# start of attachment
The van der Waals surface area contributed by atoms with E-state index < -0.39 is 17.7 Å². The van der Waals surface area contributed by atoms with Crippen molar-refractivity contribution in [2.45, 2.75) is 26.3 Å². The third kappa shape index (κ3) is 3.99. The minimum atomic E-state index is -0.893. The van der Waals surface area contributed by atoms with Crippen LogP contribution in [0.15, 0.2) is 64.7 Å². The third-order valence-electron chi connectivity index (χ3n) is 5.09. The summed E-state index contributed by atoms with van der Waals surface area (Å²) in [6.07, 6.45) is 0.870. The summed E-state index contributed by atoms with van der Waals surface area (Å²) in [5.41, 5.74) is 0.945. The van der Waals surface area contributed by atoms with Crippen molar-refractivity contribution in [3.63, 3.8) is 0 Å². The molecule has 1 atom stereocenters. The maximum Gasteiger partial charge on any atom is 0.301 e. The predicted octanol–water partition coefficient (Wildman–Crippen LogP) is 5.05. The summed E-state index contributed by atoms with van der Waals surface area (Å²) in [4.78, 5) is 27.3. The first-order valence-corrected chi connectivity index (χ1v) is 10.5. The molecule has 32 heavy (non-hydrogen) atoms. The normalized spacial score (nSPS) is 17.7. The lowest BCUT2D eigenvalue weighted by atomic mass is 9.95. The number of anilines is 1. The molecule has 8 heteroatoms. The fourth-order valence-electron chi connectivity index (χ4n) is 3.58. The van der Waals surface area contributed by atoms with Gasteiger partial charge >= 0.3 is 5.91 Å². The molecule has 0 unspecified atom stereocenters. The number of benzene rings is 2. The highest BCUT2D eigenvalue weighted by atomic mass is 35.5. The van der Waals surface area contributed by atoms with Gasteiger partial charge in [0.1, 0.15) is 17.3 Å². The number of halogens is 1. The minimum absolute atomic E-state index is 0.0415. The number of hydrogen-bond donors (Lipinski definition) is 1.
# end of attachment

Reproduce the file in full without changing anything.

The van der Waals surface area contributed by atoms with E-state index < -0.39 is 17.7 Å². The van der Waals surface area contributed by atoms with Crippen molar-refractivity contribution in [2.45, 2.75) is 26.3 Å². The third kappa shape index (κ3) is 3.99. The minimum atomic E-state index is -0.893. The van der Waals surface area contributed by atoms with Crippen LogP contribution in [0.15, 0.2) is 64.7 Å². The third-order valence-electron chi connectivity index (χ3n) is 5.09. The summed E-state index contributed by atoms with van der Waals surface area (Å²) in [6.07, 6.45) is 0.870. The summed E-state index contributed by atoms with van der Waals surface area (Å²) in [5.41, 5.74) is 0.945. The van der Waals surface area contributed by atoms with Crippen molar-refractivity contribution in [3.63, 3.8) is 0 Å². The molecule has 1 atom stereocenters. The maximum Gasteiger partial charge on any atom is 0.301 e. The predicted octanol–water partition coefficient (Wildman–Crippen LogP) is 5.05. The summed E-state index contributed by atoms with van der Waals surface area (Å²) in [4.78, 5) is 27.3. The first-order valence-corrected chi connectivity index (χ1v) is 10.5. The molecule has 32 heavy (non-hydrogen) atoms. The normalized spacial score (nSPS) is 17.7. The lowest BCUT2D eigenvalue weighted by atomic mass is 9.95. The number of anilines is 1. The molecule has 8 heteroatoms. The fourth-order valence-electron chi connectivity index (χ4n) is 3.58. The van der Waals surface area contributed by atoms with Gasteiger partial charge >= 0.3 is 5.91 Å². The molecule has 0 unspecified atom stereocenters. The number of benzene rings is 2. The highest BCUT2D eigenvalue weighted by atomic mass is 35.5. The van der Waals surface area contributed by atoms with Gasteiger partial charge in [0.1, 0.15) is 17.3 Å². The number of halogens is 1. The minimum absolute atomic E-state index is 0.0415. The number of hydrogen-bond donors (Lipinski definition) is 1.